Top interpreters, such as Zhang Lu and Yao Mengyao, spend a lot of time in practicing their skills. CFP
Every year in March, press conferences attended by hundreds of journalists from China and abroad are held during the annual plenary sessions of the National People’s Congress (NPC) and the Chinese People’s Political Consultative Conference (CPPCC). The journalists ask and the government officials answer questions on highly important matters. Interpreters are central to the process and they share some of the limelight.
On March 2, at the press conference held ahead of the annual session of the CPPCC National Committee, interpreter Yao Mengyao caught the attention of many with her “quick reaction and accurate translation”, Xinhua noted.
Yao began her studies in English in primary school where she would listen to English tapes. She often spoke to her teacher about English-related topics that were not limited to the ones in her textbooks. “They were always very professional, uncommon topics,” recalled Yao’s senior school teacher Shen Yingzi.
Like Yao, Zhang Lu is a regular interpreter for China’s top leaders, including Premier Li Keqiang and former premier Wen Jiabao. Her effortless but on-point translations of ancient poems cited by former premier Wen won praise.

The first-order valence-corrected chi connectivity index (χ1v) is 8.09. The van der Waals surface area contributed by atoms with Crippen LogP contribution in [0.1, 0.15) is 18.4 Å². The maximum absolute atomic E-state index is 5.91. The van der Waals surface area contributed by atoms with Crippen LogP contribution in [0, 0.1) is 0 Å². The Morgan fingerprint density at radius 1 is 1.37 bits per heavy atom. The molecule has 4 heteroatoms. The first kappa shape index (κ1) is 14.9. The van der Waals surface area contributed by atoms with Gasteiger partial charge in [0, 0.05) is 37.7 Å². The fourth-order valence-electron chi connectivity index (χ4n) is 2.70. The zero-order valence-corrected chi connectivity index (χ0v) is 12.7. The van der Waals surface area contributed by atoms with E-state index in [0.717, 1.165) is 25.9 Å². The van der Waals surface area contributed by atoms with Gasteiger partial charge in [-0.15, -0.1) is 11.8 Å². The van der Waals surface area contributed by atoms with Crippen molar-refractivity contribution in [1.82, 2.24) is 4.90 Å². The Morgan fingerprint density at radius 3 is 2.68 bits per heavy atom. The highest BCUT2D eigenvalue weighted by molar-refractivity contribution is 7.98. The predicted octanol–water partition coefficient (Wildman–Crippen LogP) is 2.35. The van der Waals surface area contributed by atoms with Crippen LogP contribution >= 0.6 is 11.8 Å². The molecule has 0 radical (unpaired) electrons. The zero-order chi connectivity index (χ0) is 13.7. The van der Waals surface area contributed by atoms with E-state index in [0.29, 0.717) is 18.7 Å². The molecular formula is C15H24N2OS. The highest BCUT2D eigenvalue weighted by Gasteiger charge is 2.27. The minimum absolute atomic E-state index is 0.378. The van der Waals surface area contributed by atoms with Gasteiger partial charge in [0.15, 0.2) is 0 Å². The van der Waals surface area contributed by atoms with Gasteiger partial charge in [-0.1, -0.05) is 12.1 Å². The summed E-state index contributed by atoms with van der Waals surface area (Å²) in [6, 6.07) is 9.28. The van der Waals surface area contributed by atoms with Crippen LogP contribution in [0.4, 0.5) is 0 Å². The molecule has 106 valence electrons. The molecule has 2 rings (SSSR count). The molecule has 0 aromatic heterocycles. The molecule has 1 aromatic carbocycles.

At the press conference during the two sessions of 2010, Wen cited a sentence from the poem Li Sao to show his determination to deal with problems in the government’s work. With amazing skill, Zhang interpreted the sentence as follows: “For the ideal that I hold near to my heart, I’d not regret a thousand times to die.”
So how do interpreters reach their top positions?
The reason for their success is largely hard work. Other than when they go out on visits with Chinese leaders, the interpreters follow a very strict schedule. Zhang called this schedule “an unshakable routine”. They listen to foreign media such as BBC, VOA or CNN through TV or radio for their intensive training.
According to China Radio International, a month before the two sessions, the interpreters get notice of the spokesperson they are going to interpret for. They then make full use of this month to prepare themselves.
They try to predict the questions that might be asked and consider the literary quotations the spokesperson might use when they answer the questions.
In truth, there is no secret to their success: It’s all a matter of skill and hard work.